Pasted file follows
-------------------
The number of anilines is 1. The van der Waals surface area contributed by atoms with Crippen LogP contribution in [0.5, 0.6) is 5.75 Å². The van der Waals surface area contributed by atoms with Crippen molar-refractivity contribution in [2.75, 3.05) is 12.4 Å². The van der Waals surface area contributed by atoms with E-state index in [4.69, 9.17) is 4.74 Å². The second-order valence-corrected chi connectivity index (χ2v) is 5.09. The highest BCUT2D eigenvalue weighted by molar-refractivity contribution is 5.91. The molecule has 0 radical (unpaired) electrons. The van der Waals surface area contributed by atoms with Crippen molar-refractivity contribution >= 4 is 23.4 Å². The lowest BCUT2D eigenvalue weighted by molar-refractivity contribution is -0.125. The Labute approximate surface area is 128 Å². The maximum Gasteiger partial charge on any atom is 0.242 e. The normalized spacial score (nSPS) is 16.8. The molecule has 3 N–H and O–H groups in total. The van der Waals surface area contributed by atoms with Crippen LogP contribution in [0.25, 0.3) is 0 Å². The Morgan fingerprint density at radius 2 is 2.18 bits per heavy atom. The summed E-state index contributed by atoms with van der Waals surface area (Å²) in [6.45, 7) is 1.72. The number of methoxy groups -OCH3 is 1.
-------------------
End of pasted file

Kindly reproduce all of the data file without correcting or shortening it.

The number of anilines is 1. The van der Waals surface area contributed by atoms with Crippen LogP contribution in [0.5, 0.6) is 5.75 Å². The van der Waals surface area contributed by atoms with Crippen molar-refractivity contribution in [2.75, 3.05) is 12.4 Å². The van der Waals surface area contributed by atoms with E-state index in [4.69, 9.17) is 4.74 Å². The second-order valence-corrected chi connectivity index (χ2v) is 5.09. The highest BCUT2D eigenvalue weighted by molar-refractivity contribution is 5.91. The molecule has 0 radical (unpaired) electrons. The van der Waals surface area contributed by atoms with Crippen molar-refractivity contribution >= 4 is 23.4 Å². The lowest BCUT2D eigenvalue weighted by molar-refractivity contribution is -0.125. The Labute approximate surface area is 128 Å². The maximum Gasteiger partial charge on any atom is 0.242 e. The normalized spacial score (nSPS) is 16.8. The molecule has 3 N–H and O–H groups in total. The van der Waals surface area contributed by atoms with Crippen LogP contribution in [0.25, 0.3) is 0 Å². The Morgan fingerprint density at radius 2 is 2.18 bits per heavy atom. The summed E-state index contributed by atoms with van der Waals surface area (Å²) in [6.45, 7) is 1.72. The number of methoxy groups -OCH3 is 1.